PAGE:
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Bright, cheerful, and energetic, the 2002 Château Clément Termes embodies the essence of Blanc Perlé. The wine's pale straw color captures a glimpse of the enchanted Gaillac landscape and prepares the nose for the dancing, fresh citrus and melon scents that leap from the glass. On the palate, the Château Clément Termes is sprightly and refreshing, revealing both fresh fig and marmalade like flavors as well as a great quaff ability. In other words, this wine goes down easily and quickly. Fortunately, its moderate alcohol content and intrinsic purity make it easy on the head. We suggest serving Château Clément Termes well chilled (about 40º F), like a dry white Bordeaux or Sauvignon Blanc.
Bring on the party or the picnic, or perhaps even the last vestiges of summer that seem to linger as sequestered sequels to warm carefree days, and you have a perfect foil to the 2002 Château Clément Termes Blanc Perlé. Other fine accompaniments include expertly prepared Sashimi and Sushi, Stuffed Shitake Mushroom Caps, and Tequila Shrimp, a dish made with cooked shrimp, freshly squeezed lime juice, cilantro and tequila. Yum! Sautéed oysters or scallops, fried clams, and marinated mussels provide other memorable complements to the 2002 Château Clément Termes Blanc Perlé. Enjoy!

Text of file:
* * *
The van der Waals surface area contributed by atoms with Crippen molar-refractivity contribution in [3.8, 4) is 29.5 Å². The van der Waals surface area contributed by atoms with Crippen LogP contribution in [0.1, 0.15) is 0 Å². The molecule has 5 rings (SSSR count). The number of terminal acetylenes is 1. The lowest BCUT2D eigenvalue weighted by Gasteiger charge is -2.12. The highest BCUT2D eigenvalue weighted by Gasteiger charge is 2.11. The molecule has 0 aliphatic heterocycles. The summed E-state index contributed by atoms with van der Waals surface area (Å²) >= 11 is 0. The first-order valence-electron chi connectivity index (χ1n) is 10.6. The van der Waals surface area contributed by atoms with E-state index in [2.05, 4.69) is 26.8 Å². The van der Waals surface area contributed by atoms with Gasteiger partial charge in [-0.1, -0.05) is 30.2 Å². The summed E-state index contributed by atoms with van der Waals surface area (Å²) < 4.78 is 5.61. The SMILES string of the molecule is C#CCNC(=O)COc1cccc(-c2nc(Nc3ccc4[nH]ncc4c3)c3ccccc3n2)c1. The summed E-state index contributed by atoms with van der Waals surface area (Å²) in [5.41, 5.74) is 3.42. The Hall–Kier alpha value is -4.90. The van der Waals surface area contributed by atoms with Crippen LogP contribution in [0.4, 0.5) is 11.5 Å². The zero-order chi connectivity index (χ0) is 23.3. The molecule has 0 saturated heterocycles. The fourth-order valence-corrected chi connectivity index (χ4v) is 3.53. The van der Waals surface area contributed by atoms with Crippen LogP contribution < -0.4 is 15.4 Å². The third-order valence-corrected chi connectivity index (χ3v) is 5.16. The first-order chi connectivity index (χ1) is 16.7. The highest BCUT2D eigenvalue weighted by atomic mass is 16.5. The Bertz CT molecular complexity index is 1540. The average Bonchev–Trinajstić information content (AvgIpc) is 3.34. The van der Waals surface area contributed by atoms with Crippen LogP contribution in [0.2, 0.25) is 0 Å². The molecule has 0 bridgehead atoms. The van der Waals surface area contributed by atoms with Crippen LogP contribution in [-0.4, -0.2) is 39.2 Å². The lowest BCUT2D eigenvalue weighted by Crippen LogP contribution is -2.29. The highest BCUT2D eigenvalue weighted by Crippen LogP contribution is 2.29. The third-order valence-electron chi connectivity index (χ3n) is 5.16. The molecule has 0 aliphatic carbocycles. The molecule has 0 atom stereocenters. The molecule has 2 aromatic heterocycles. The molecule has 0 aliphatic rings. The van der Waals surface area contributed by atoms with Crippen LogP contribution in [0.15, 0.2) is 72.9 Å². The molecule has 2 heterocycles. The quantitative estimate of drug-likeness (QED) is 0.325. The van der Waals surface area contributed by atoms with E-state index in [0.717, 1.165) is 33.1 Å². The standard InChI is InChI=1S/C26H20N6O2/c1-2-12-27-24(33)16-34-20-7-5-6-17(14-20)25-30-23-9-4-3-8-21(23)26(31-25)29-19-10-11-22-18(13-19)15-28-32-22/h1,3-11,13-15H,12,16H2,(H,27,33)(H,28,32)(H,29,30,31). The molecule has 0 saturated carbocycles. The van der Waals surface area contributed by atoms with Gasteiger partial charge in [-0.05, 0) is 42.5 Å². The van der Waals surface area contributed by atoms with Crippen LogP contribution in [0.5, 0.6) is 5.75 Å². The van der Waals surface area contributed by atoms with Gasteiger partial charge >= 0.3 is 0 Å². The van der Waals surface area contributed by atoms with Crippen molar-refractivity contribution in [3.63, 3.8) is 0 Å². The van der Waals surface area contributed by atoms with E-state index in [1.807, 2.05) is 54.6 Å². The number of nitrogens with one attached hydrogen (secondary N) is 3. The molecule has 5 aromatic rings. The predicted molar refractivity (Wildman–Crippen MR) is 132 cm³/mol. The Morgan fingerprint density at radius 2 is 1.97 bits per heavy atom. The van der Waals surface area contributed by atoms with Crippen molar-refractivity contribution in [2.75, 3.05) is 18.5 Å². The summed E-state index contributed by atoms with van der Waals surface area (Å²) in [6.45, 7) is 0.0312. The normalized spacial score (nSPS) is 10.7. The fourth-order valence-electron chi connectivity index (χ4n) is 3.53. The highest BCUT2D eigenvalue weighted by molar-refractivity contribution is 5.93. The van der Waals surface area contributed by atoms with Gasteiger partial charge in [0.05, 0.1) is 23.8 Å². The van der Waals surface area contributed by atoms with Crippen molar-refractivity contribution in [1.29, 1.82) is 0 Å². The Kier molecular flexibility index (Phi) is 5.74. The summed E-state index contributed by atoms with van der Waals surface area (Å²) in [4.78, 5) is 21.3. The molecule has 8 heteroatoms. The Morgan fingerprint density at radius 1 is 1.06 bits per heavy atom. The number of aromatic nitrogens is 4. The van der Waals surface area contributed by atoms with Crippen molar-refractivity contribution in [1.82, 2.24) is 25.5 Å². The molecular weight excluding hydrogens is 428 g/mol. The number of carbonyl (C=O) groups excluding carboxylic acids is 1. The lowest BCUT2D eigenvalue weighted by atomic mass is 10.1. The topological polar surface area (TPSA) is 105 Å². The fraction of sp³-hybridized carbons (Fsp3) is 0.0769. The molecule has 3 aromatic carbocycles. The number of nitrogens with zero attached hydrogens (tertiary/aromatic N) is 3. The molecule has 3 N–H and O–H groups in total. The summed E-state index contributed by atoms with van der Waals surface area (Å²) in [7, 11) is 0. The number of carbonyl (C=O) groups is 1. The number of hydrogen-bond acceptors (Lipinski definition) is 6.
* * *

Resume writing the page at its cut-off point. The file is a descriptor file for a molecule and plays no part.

Château Clément Termes was founded in 1860 by Jean-Pierre Termes when he planted his wine estate above the lovely town of Lisle-sur-Tarn on the right bank of the picturesque Tarn River. More than a century later, the descendents of Jean-Pierre Termes still cultivate this Gaillac estate's choice vineyards. In the past, Château Clément Termes shipped vin de messe or sacramental wine to the clergy throughout France, testimony to the purity and quality of the estate's wines. Gaillac lies to the southeast of Bordeaux on what may be France's most beautiful river the Tarn. Not so long ago, the wines of Gaillac were often sold as Bordeaux since Gaillac lies at the highest navigable point of the Tarn, making transportation down river by way of the Garonne to the city of Bordeaux a relatively easy affair. What may seem to us today as chicanery was in fact an acceptable practice in bygone days. Such was the case for Gaillac and other high quality wines from the hinterlands, like Cahors, which built great reputations for longevity as well as traveling well. Moreover, during the Middle Ages, Gaillac wines were highly sort after in their own right. They became one of the favorite wines of Richard the Lion Hearted and other Plantagenet kings of England. Today, Gaillac is made in several distinct styles, one of which is Blanc Perlé a specialty of the region. Blanc Perlé is made by keeping choice lots of the region's indigenous white grapes, espcially Mauzac, Len de l'El, and Muscadelle (a grape that produces dry white wine and bears no resemblance to Muscatel) on their lees for an extended period, before bottling the resulting wine under a slight pressure. This preserves some of the wine's natural carbon dioxide, which remains in the bottle.
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